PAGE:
Late in Michael Chabon's essay collection Manhood for Amateurs--I referenced the book in a previous post--he recalls a terrible trip he took in 2005 to Little Rock. In the middle of the trip he went online and started reading his wife's blog, only to find her writing exhaustively about her condition--bipolar II--and explaining that 25% of people diagnosed with bipolar II eventually kill themselves. Imagine, if you will, being a couple thousand miles away from home, feeling lonely enough anyway, and then discovering--through her blog no less--that your wife is calmly discussing suicide. Naturally, Chabon was shocked and immediately called her. He managed to reach her and their subsequent conversation reassured him, but not entirely. As it turned out, things were even worse than he feared. He found out when he got home that only through the intervention of a friend, who had also read the blog, was she kept from swallowing a whole bottle of pills.
This story is interesting enough as he tells it, but it's especially interesting to me because I had a kind of ringside seat on the whole episode. Well, maybe not ringside. I guess you could say I was in the auditorium. Sitting in the back row. You see, the reason Chabon was in Little Rock was to carry out a two-day residency at my university, the University of Central Arkansas. (We're just down the road a bit, in Conway.) Looking back, knowing what I now do, what astounds me is this: The man was able to go through with it at all. He put up with the banal, meet and greet, smiling busyness of a reception in his honor hosted by the Dean of the College of Fine Arts; he chatted politely with all comers as protocol required; he agreed to be photographed half a dozen times with people whose names he could not possibly have remembered or cared about; he spoke warmly and asked questions: about our school and our state. Later the same night, before a literally overflowing crowd, he gave an animated reading of an essay he'd written: the story behind his composition of The Mysteries of Pittsburgh twenty years earlier. He stayed long afterwards to answer questions and sign books. Then the next day he came to campus again to meet with a small group of our Writing Department students, answering even more questions and rendering advice, without attitude, without impatience. I drove him from Little Rock to Conway on both days. I do recall some cell phone calls to his wife: touching base with her, asking how she was, reminding her where he was, explaining where we were going. He seemed concerned but not at his wit's end. And when the calls were done we talked about books, kids, churches, universities, reading fees, the novel he was writing, other trips he would be making. Before the small group meeting with our students began he did seem tense and a little ragged. Just tired of meeting so many people all at once, I thought. He was happy at my suggestion that we grab a cup of coffee instead of loitering in the classroom, waiting for the students to stream in. But this was nothing really. Really, I had no idea what was happening. None.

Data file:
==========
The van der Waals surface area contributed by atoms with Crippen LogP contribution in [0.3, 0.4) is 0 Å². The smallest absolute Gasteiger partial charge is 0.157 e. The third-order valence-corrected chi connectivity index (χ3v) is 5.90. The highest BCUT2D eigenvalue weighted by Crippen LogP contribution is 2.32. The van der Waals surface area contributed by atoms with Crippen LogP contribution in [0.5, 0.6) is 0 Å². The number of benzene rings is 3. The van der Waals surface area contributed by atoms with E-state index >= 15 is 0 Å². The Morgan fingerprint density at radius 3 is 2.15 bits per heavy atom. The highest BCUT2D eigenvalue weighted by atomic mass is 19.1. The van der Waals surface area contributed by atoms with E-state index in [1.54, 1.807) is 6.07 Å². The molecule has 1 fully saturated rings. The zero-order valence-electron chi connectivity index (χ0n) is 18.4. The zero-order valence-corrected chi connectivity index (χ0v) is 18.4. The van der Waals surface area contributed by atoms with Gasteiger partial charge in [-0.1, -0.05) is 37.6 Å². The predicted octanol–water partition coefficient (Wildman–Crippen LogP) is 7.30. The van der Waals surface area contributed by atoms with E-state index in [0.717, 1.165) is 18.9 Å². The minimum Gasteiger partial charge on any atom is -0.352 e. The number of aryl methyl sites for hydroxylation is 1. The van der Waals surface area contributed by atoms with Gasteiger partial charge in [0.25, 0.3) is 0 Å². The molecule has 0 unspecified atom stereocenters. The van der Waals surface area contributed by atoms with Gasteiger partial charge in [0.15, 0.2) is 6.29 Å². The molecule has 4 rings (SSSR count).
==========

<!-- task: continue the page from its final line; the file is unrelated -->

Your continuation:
I can only remember the whole incident now with awe and respect. Thing is, Chabon went through with it. He was here to do a job for us, and he did it. Very well, in fact. He not only read his essay, he performed it. He proclaimed it. And if you don't know the difference between an impassioned proclamation and an everyday recitation you haven't been to many literary readings (which are dominated by the latter). Chabon kept his focus, kept his cool, kept up his energy when he had to. He earned his money. He was amazing, actually. The whole episode makes me recall the line Bob Dylan gave out at a press conference in the hurly burly of the mid-60s: "I think of myself as a song and dance man." At the time, the line was greeted with derisive chuckles, as just another example of contrarian Dylan sticking his finger in the eye of anyone who tried to impose on him and his music fixed expectations, especially committed folkies who practically rioted at the thought of him playing that "fake" electric music. Well, of course, that was all part of it too. But I think fundamentally Dylan was serious. He did--and does--see himself as a song and dance man. Or, stated differently, as a performer, as someone who takes seriously the job of bringing a song alive as best he can for the audience in front of him. Whether or not the song says something trivial or profound isn't even the issue. What "it means" doesn't matter. The issue is that song as a performance and doing your damnedest to pull the performance off. That is a seriously difficult challenge to rise to, time after time, year after year, decade after decade. It's difficult, and it's a calling.
Now I'm no Michael Chabon--that goes without saying--and I'm certainly not Bob Dylan, but as a teacher and a writer I think I can appreciate the determination and the expertise of the song and dance man. Or of anyone who has to Put On a Show. I have to Put On a Show whenever I read one of my stories at a festival or a writing conference. I have to Put On a Show whenever the student newspaper needs to interview me about the latest visiting writer or happening on campus. I Put On a Show everyday for my classes, four each semester. No matter what fatigue, disappointments, distractions, nuisances, or crises are bothering you at that moment--no matter how much you'd rather be anywhere than in front of a group of students--you have to do it and do it well. That means blocking out Everything Else and being fully present, fully energized, for your audience. You can always rest later. You can go home later. You get to be quiet later. Later, you can lick your wounds and return to being the wholly ordinary person you really are. For now, because you're a song and dance man, you tie up your shoes, you tune your instrument, you face your audience--and you deliver.